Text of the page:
Forage Your Own Free Food on a Wild Edibles Walk

Dandelions: They're more than a "weed"
Dandelions: They're more than a "weed"

Spring is the season to welcome new growth, longer days, and lots and lots of sprouting green stuff. But wouldn’t it be great to actually be able to identify all of that new plant life in your neighborhood? And wouldn’t it be even better to be able to pick out those plants that are actually edible? Indeed, there are many wild edibles to be had in your own backyard, but it helps to know what they are and what they’re good for. Wild edibles are often the source of very valuable nutrients and can make a lovely, delicious, and unique addition to your diet.

Take a wild edibles walk: forage for food

The best way to learn about wild edible plants in your city is to find a local wild edibles walk. Try doing a search for a wild edibles walk in your area to see if any are offered. New York’s own Wildman Steve Brill offers walks through Central Park, and Slow Food Santa Cruz is actually offering a walk in the next few days.

Benefits of wild edibles

There are many benefits to identifying and eating wild edibles. Firstly, they can be found absolutely everywhere once you learn what they are. Wild edibles, which can include fruits, mushrooms, greens, and flowers, are free for the taking and are often more nutritious than many store bought fruits and vegetables:

For instance, dandelion, which you might think of as little more than a garden-variety weed is actually an incredibly nutritious wild edible plant. In a single hundred gram amount of cooked dandelion greens, there is 11,000 mg of Potassium, 18 mg of vitamin C and 42 mg of calcium.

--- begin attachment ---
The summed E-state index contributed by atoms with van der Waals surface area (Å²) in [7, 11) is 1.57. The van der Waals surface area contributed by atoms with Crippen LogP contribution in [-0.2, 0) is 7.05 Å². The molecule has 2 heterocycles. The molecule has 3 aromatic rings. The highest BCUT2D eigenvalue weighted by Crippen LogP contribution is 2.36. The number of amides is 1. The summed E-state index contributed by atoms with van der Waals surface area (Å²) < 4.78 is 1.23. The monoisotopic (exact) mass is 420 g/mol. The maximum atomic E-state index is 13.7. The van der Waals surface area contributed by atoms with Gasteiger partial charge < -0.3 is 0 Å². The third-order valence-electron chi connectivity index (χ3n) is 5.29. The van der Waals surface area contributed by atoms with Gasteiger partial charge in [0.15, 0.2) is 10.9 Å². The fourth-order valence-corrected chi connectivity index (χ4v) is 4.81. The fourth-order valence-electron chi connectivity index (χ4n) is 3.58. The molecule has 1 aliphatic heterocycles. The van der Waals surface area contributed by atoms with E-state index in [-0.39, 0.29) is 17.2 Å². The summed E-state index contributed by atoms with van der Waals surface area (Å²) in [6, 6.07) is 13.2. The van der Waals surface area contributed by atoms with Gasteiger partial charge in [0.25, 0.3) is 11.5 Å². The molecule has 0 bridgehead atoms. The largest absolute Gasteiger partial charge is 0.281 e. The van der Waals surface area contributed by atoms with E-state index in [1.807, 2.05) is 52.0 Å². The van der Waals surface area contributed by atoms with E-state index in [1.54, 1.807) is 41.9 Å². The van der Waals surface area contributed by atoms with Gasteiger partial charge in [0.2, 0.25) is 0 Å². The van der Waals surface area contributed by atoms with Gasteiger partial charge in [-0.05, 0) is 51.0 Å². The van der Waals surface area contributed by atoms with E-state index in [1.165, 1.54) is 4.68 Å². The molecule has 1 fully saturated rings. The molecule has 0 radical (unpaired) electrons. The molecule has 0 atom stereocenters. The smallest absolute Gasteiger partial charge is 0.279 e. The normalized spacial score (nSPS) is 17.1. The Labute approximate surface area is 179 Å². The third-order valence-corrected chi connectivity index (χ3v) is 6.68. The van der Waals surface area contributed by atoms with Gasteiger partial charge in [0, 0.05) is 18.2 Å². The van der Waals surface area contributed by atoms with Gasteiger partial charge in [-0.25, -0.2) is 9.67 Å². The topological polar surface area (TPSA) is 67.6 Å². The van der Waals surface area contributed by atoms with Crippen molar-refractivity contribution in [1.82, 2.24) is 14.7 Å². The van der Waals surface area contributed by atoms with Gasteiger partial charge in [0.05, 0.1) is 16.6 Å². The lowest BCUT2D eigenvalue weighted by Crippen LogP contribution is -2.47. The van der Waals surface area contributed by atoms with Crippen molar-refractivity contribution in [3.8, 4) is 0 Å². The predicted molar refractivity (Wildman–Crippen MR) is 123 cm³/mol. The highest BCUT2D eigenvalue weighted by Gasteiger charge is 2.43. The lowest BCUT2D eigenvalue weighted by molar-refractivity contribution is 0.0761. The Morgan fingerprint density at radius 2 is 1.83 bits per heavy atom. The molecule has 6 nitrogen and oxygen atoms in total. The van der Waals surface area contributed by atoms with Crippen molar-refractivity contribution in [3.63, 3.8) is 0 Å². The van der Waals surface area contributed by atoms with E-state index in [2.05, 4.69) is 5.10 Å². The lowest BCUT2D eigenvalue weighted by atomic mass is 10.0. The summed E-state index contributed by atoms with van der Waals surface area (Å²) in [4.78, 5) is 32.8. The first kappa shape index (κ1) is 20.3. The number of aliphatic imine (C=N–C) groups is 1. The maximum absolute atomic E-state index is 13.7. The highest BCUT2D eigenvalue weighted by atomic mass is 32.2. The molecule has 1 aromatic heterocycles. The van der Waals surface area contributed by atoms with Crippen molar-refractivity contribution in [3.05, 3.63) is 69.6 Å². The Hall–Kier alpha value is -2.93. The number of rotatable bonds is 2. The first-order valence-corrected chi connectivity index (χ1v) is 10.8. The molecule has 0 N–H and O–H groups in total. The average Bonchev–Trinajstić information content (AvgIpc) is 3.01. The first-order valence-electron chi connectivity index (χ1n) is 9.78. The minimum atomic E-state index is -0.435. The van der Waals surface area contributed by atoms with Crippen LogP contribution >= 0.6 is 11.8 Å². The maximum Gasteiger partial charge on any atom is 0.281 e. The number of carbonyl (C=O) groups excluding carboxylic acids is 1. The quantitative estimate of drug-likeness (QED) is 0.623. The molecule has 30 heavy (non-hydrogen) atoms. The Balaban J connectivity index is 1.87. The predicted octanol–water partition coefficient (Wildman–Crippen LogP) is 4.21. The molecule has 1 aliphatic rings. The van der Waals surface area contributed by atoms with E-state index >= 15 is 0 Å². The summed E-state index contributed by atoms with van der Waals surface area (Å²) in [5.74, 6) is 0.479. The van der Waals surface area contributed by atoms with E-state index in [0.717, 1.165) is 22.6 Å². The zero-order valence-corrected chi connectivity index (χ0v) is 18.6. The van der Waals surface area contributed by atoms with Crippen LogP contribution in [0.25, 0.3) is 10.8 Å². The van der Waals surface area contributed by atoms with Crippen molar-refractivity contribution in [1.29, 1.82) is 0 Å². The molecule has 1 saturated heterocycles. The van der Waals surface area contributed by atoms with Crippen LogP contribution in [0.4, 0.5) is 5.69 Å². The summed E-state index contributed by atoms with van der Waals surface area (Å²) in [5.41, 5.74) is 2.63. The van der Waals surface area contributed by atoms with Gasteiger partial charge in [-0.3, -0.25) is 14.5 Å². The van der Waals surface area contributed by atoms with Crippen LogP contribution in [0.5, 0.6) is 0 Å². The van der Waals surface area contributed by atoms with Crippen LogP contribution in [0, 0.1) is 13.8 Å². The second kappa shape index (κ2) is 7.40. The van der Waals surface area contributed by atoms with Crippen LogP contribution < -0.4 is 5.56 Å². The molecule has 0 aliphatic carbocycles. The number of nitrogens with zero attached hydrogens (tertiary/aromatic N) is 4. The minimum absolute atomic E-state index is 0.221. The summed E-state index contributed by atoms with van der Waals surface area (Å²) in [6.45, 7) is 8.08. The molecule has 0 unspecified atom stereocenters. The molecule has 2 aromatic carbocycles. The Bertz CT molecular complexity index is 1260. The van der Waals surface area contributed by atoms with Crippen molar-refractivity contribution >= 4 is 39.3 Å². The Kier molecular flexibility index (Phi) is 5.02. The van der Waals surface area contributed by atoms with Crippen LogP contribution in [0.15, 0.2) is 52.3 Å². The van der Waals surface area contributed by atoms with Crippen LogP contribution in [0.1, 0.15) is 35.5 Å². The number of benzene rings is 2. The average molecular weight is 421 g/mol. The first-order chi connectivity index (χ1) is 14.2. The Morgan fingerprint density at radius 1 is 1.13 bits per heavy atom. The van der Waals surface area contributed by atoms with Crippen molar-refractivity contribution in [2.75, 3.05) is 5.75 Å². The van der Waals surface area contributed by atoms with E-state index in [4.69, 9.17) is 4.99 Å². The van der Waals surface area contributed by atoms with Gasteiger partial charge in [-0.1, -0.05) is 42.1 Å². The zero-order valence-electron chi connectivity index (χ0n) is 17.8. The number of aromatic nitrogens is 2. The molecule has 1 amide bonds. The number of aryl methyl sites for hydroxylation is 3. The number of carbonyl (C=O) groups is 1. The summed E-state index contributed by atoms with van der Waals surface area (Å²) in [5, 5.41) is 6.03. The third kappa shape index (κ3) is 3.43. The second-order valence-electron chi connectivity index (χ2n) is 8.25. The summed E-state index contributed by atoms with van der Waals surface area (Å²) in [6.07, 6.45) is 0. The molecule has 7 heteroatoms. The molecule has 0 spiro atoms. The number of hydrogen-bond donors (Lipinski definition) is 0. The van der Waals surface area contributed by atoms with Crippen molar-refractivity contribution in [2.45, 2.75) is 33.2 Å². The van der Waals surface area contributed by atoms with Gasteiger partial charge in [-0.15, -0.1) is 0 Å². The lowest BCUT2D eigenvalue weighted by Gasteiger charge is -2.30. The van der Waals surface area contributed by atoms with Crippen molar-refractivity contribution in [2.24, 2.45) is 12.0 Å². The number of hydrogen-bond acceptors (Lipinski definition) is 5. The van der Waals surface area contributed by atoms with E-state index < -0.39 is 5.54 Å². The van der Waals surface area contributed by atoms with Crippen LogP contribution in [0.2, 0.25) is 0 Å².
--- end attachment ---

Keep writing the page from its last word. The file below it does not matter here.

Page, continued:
Not only are there great health benefits, but learning the local edible plants in your neighborhood is an empowering experience. To be able to forage plants and know why they are beneficial will bring you closer to your local ecology and understanding ecosystems.

Stinging nettles: a delicious wild edible green
Stinging nettles: a delicious wild edible green

Try taking a wild edibles walk to learn about the power of wild plants! Happy foraging!

Not ready for stinging nettles and dandelions? Forage through our selection of natural foods

Image credit: Flickr via Lady-bug, brewbooks

  1. Eco Living Advice

    For any UK readers I would recommend Richard Mabey’s “Food For Free” which details all about foraging for native plants to eat. There are some surprising details such as that it is possible to tap birch for it’s sugary sap which you can eat like maple syrup, that you can eat beech leaves raw in a salad and that a plant called sorrell which is found in woods has a firey, peppery taste and can be used like rocket. Loads of new things to try πŸ™‚

  2. Alice

    I agree — wild food is superior on so many different levels.

    You might be interested in my new facebook group called Wild Green Smoothies. The group is a place for people to share knowledge about wild plants, including wild greens, wild fruit and other wild edibles. It’s also a place to share raw recipes using wild ingredients, especially (but not limited to) green smoothie recipes.

    In case you’re wondering, green smoothies are blended leafy greens with fruit. The taste of the fruit dominates the greens, so if made with the right ingredients, green smoothies are delicious and offer tremendous health benefits. Even better than cooking the dandelion πŸ™‚

    Whether or not you consume green smoothies, the Wild Green Smoothies group is a great place to share knowledge and healthy raw recipes as well as to connect with like-minded people.

    Link: http://www.facebook.com/groups/228529537184607/

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